Friday, April 10, 2009

Camera Critters: A Sunday Visit To Middle Creek

We spent last weekend with our daughter Amy. She loves nature photography, so she accompanied me on Sunday morning when I traveled to Middle Creek Wildlife Management Area in Lancaster County for a morning of waterfowl and general wildlife photography.

Tree Swallows: 500mmF4-1.4 extender

The area is best known for the massive migrations of Snow Geese and Tundra swans, but this activity was over and only a few of these species remained. We were hoping to photograph the many species of ducks that visit the area and did have some success. Perhaps the biggest problem with Middle Creek from a photographer's standpoint is getting close enough for satisfying close-ups, even when one uses the big telephotos.

Blue Wing Teal500mmF4-1.4 extender

A fellow blogger recently inquired as to when Great Blue Herons arrive in Pennsylvania, and I didn't know the answer. We saw three on this trip (I could only get two in the photo at once), so they are here by early April, but I don't know if they return sooner.

Great Blue Heron Feeding: 500mmF4- 1.4 extender

And Then There Were Two: 500mmF4 -1.4 extender

To see our daughter's photos visit Ash's Eye on the World.

For more Camera Critters photographs, click Here!

Wednesday, April 8, 2009

An Unforgettable Day: Eastern Wild Turkey Encounters

Tuesday was more reminiscent of late fall than of early spring with a bitter chill in the air and strong gusts of wind from the northwest. Dawn found me concealed by the edge of a mountain meadow with the 500mm F4 and 40-D mounted on the tripod, hoping to sight wild turkeys.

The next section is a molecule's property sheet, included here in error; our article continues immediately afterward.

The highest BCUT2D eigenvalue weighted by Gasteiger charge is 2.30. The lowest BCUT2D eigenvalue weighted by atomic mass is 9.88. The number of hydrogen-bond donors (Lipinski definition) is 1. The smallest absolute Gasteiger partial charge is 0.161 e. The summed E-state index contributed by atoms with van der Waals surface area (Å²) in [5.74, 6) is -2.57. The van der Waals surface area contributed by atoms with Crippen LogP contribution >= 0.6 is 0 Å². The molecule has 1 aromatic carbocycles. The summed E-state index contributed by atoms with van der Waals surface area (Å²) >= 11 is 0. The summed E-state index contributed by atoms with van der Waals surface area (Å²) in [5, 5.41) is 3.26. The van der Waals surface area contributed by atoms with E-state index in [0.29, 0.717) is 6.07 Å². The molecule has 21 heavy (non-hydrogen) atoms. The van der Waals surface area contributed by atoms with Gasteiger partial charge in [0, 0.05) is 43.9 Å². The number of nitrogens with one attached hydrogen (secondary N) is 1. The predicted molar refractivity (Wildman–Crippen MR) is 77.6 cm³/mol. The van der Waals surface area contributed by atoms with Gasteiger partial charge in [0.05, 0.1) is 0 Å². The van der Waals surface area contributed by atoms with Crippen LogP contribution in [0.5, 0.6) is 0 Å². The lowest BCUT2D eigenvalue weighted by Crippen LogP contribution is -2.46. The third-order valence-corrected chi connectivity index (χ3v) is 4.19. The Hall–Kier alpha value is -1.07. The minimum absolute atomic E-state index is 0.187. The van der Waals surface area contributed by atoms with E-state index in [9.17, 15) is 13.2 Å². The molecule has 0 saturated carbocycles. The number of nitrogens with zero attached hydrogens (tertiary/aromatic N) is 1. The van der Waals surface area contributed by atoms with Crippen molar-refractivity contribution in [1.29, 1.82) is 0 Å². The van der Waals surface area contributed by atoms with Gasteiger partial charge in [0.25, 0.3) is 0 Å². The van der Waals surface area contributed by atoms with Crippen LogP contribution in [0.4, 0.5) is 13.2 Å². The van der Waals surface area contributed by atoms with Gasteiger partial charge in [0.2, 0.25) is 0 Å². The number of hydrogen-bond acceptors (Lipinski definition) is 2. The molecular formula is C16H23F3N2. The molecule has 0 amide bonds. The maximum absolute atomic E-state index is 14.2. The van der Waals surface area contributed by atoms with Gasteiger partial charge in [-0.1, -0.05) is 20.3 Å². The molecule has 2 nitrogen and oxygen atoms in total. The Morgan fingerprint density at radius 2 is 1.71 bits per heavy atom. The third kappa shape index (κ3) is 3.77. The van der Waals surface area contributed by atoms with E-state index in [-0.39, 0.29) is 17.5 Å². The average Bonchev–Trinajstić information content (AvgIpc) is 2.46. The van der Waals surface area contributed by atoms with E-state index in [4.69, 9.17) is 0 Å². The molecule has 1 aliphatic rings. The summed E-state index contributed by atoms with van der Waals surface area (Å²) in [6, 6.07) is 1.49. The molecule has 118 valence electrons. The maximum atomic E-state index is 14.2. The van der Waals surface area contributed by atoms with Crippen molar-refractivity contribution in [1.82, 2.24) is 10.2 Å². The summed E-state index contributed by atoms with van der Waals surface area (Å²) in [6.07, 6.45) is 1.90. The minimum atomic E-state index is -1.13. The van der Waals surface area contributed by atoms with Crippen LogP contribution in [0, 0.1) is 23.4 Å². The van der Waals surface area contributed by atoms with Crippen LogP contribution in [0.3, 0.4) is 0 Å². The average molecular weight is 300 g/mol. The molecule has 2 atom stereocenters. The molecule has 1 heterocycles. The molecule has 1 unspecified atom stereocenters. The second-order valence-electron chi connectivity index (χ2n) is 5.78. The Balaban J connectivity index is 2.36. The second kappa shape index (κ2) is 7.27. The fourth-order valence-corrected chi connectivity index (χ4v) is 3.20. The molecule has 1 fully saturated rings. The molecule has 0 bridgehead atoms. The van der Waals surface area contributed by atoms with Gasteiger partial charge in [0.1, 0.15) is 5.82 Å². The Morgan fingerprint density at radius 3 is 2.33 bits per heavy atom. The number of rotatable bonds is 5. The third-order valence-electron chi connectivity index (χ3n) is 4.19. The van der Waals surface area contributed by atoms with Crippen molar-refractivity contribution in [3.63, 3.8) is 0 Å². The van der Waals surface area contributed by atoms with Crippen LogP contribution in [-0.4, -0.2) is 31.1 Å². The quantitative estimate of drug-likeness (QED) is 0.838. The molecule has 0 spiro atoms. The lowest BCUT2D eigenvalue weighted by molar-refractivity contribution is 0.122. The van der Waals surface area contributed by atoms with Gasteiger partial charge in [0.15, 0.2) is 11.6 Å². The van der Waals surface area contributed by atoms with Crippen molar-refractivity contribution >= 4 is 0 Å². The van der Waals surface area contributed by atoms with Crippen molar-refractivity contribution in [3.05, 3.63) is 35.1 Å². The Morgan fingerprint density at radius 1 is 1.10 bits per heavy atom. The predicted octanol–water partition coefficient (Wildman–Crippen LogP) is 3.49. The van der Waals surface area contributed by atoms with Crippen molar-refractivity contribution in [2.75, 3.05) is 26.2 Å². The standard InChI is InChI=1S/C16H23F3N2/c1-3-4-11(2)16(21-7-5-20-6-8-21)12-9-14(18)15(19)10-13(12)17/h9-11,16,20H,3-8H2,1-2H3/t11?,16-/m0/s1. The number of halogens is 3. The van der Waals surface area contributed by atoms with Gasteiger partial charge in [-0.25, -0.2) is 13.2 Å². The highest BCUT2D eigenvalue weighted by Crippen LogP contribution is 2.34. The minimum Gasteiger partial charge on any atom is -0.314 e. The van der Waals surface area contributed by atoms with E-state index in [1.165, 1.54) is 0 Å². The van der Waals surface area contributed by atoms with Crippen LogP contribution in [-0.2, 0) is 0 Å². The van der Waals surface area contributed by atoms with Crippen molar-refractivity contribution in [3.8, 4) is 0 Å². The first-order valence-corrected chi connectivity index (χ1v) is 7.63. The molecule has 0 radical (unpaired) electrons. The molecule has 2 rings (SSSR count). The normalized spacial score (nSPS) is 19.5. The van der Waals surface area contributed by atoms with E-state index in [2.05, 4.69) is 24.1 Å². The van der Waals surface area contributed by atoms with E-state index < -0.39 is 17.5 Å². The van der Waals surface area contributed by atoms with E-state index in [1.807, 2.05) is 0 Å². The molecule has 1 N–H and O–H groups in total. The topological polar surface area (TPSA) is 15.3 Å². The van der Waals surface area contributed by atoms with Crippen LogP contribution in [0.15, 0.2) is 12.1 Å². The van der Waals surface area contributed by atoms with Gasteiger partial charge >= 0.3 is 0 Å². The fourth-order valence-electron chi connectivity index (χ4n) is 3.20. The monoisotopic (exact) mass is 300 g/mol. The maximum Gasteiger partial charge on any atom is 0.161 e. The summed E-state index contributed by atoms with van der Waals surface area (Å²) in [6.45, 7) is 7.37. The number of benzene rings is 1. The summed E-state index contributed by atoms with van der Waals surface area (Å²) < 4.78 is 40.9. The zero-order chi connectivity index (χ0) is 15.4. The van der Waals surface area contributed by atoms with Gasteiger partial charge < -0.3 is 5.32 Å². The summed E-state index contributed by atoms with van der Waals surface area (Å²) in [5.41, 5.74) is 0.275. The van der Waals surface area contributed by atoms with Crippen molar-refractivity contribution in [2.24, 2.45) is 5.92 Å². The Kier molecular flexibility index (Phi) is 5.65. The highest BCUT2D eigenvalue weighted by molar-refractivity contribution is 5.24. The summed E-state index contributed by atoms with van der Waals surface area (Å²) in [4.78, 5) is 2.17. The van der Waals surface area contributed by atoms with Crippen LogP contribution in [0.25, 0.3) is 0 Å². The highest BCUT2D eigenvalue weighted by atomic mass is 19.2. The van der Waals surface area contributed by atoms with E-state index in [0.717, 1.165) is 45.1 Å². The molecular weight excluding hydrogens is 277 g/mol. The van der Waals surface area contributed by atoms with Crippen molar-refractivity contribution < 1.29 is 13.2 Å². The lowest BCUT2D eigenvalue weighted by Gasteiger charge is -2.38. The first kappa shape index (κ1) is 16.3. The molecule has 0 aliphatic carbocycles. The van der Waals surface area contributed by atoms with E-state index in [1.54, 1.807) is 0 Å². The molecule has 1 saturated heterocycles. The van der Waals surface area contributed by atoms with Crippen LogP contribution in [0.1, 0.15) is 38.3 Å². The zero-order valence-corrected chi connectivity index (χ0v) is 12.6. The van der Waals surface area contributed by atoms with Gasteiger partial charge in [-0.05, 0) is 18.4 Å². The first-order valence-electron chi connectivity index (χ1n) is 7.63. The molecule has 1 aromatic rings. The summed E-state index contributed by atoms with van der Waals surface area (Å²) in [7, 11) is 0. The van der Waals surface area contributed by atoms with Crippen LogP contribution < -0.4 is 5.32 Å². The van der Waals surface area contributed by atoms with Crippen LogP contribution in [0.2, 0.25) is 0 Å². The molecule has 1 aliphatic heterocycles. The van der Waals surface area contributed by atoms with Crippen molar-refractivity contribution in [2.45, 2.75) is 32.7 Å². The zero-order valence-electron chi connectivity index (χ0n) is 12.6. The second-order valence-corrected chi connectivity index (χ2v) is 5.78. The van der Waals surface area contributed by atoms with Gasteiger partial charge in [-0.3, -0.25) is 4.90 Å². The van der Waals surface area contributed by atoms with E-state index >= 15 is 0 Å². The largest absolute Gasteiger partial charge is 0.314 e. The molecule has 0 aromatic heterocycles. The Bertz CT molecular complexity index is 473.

I was not to be disappointed as soon after dawn turkeys began appearing with young gobblers known as "jakes", coming quite near me. Soon I heard a thunderous gobble in the distance and saw a large mature bird coming toward the jakes. They hunched over, began shuffling their feet, and rubbing their legs together. Sometimes they even lowered themselves completely to the ground.

Dancing ?

The mature gobbler stopped quite some distance away and began doing the same thing.
I have not read about this behavior, but it has to be some sort of challenge to the other birds as the mature bird did not approach closer.

Trying To Intimidate ?

The posturing continued for some time and then the jakes stopped shuffling and ran at the mature bird.

What Is He Doing?

The large bird fled to the opposite side of the meadow and they stopped pursuit so he quit running and spent nearly an hour posturing and strutting. This began before sunrise, when the light was poor, but fortunately continued until the rays of the sun hit the bird and showed the colors of the plumage to best effect.

"I can't believe I ran from those little boys"

It seemed strange that the jakes intimidated the large bird, but evidently he was no match for that many determined young gobblers.

"Showing Who Looks The Most Impressive"

That evening two large gobblers had a violent fight. I saw one skirting the edge of the meadow at extreme range. He went into the edge of the woodland and I was recording him with the XL-H1 and 100-400mm, when another gobbler arrived. The fight was so intense that I could actually hear the impact of the wings beating against each other at over 300 yards of distance.
Unortunately there was quite a bit of intervening brush, making filming difficult, but it was nonetheless one of those rare moments that one never forgets, as in fact was most of the events of this blustery early April day.